Large-scale online coach education programs have become a preferred method of compulsory training for sport governing bodies. In particular, USA Swimming launched a revised online version of its Foundations of Coaching program in 2013. To evaluate its effectiveness, a utilization-focused evaluation was employed to engage program decision-makers in the process of inquiry. After conducting program elicitation exercises with program decision-makers, semi-structured interviews with 21 participant coaches examined course effects on knowledge, attitudes, and behaviours related to coaching swimming. Coaches indicated learning and implementing changes to their coaching of swimming skills, but also indicated the adoption of developmentally-appropriate training practices, which was supported by a corresponding attitude change towards developmentally-appropriate training. Goal setting and incorporating fun into workouts were also endorsed. The evaluation uncovered positive perceptions of the course, and showed that using the course to initiate an ongoing conversation between USA Swimming and its membership could help extend learning opportunities and professional development. The course’s effect on some attitudes (but not others) showed how intentionality of course design and pedagogy were linked to attitude formation. Future evaluations show promise for improving the function of similar large-scale coach education programs.
Andrew P. Driska and Daniel R. Gould
Research has shown that coaches learn through reflective practice (Trudel & Gilbert, 2006), that communities of practice can assist the reflective process (Culver & Trudel, 2008), and that problem-based learning can increase critical thought by coaches (Jones & Turner, 2006). To help coaches develop reflective practice skills in an online course, the authors designed and implemented a novel assignment combining the principles of a community of practice with problem-based learning. Small groups of students were presented with a problem scenario and then met synchronously online using a low bandwidth group chat application (EtherPad) to diagnose the problem, strategize, and outline a solution. Students were able to conduct group meetings with only minor technical diffculties, and their written work demonstrated that a moderate level of refection had occurred. Future assignment redesigns should allow more opportunities for student-instructor interaction to facilitate greater development of student reflective practice skills.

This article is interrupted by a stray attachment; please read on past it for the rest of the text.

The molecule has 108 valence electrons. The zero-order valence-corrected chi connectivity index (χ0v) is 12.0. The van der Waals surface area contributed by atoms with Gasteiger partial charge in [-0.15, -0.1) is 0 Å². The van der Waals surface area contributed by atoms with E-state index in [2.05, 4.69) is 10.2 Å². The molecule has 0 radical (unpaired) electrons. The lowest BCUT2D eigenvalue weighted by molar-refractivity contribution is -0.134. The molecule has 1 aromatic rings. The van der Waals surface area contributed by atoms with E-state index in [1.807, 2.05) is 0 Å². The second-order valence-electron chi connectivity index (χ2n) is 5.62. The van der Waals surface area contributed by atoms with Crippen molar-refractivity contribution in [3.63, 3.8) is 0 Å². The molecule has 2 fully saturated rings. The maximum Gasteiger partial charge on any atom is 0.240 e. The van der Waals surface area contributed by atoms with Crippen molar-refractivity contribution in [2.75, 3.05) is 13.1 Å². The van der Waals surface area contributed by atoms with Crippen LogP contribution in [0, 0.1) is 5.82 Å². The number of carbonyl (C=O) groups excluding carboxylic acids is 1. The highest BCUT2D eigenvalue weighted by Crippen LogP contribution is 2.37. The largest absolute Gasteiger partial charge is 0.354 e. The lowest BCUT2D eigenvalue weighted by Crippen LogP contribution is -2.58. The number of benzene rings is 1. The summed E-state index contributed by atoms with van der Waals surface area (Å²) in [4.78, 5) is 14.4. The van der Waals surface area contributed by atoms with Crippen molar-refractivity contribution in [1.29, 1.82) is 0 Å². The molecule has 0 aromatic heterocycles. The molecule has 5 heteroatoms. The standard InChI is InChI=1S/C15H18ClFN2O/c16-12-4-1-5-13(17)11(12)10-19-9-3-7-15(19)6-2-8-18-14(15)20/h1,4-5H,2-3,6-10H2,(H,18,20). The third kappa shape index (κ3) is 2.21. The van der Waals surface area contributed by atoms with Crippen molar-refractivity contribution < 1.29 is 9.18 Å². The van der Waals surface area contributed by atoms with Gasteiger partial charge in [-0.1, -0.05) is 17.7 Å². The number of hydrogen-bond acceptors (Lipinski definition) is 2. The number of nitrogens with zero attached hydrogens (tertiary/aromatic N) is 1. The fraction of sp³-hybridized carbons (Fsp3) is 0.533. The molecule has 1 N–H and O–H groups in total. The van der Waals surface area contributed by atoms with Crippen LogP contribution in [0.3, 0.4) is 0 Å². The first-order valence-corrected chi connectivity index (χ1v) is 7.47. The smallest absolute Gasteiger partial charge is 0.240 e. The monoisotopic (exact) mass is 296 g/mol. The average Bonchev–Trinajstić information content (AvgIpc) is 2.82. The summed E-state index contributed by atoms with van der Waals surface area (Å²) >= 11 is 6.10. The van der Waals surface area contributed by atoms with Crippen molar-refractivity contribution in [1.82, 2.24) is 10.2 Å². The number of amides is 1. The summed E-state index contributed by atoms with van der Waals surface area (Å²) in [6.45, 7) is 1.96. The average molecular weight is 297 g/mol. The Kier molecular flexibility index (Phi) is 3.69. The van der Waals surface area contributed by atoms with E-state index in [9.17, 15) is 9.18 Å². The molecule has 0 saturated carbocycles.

Andrew P. Driska, Cindra Kamphoff, and Suzannah Mork Armentrout
Using the mental toughness framework of Jones, Hanton and Connaughton (2007), the authors interviewed thirteen highly-experienced swimming coaches in a two-part study to determine the specific mental toughness subcomponents present in mentally tough swimmers, and to examine the factors that led swimmers to develop mental toughness. Interviews were transcribed and analyzed using methods outlined by Creswell (2007). While confirming eleven of thirteen subcomponents of mental toughness previously identified by Jones et al. (2007), the participants identified (a) “coachability” and (b) “retaining psychological control on poor training days” as previously unidentified subcomponents of mental toughness. In the second part of the study, the authors identified six higher-order themes describing how both the coach and the swimmer acted to develop mental toughness in the swimmer. Implications for researchers, swimming coaches, and sport psychology consultants are discussed.